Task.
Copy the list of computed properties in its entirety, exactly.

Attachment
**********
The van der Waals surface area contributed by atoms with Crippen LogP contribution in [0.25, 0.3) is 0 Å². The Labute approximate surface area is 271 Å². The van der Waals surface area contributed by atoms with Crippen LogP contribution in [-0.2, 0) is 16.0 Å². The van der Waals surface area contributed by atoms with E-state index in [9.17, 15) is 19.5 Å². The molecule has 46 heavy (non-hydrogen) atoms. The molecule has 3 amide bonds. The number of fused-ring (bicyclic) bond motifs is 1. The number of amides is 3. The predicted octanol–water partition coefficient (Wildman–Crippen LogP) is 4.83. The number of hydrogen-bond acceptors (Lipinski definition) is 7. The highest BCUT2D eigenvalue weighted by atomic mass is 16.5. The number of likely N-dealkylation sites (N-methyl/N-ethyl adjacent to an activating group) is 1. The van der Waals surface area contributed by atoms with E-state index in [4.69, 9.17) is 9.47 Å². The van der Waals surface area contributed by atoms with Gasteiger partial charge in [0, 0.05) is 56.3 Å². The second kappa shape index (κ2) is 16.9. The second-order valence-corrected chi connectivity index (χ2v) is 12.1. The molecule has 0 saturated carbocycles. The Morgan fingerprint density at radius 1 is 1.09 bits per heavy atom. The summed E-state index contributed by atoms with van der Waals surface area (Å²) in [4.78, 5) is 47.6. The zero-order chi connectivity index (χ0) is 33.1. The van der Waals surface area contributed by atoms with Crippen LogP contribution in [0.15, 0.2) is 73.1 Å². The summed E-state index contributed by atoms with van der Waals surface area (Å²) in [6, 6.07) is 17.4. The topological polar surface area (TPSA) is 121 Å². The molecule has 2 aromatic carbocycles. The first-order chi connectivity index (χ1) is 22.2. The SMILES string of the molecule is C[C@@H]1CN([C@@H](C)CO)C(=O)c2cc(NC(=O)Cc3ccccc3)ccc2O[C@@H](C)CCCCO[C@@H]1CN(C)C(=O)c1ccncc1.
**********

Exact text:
The van der Waals surface area contributed by atoms with Crippen LogP contribution in [0.25, 0.3) is 0 Å². The Labute approximate surface area is 271 Å². The van der Waals surface area contributed by atoms with Crippen LogP contribution in [-0.2, 0) is 16.0 Å². The van der Waals surface area contributed by atoms with E-state index in [9.17, 15) is 19.5 Å². The molecule has 46 heavy (non-hydrogen) atoms. The molecule has 3 amide bonds. The number of fused-ring (bicyclic) bond motifs is 1. The number of amides is 3. The predicted octanol–water partition coefficient (Wildman–Crippen LogP) is 4.83. The number of hydrogen-bond acceptors (Lipinski definition) is 7. The highest BCUT2D eigenvalue weighted by atomic mass is 16.5. The number of likely N-dealkylation sites (N-methyl/N-ethyl adjacent to an activating group) is 1. The van der Waals surface area contributed by atoms with E-state index in [4.69, 9.17) is 9.47 Å². The van der Waals surface area contributed by atoms with Gasteiger partial charge in [0, 0.05) is 56.3 Å². The second kappa shape index (κ2) is 16.9. The second-order valence-corrected chi connectivity index (χ2v) is 12.1. The molecule has 0 saturated carbocycles. The Morgan fingerprint density at radius 1 is 1.09 bits per heavy atom. The summed E-state index contributed by atoms with van der Waals surface area (Å²) in [4.78, 5) is 47.6. The zero-order chi connectivity index (χ0) is 33.1. The van der Waals surface area contributed by atoms with Crippen LogP contribution in [0.15, 0.2) is 73.1 Å². The summed E-state index contributed by atoms with van der Waals surface area (Å²) in [6, 6.07) is 17.4. The topological polar surface area (TPSA) is 121 Å². The molecule has 2 aromatic carbocycles. The first-order chi connectivity index (χ1) is 22.2. The SMILES string of the molecule is C[C@@H]1CN([C@@H](C)CO)C(=O)c2cc(NC(=O)Cc3ccccc3)ccc2O[C@@H](C)CCCCO[C@@H]1CN(C)C(=O)c1ccncc1.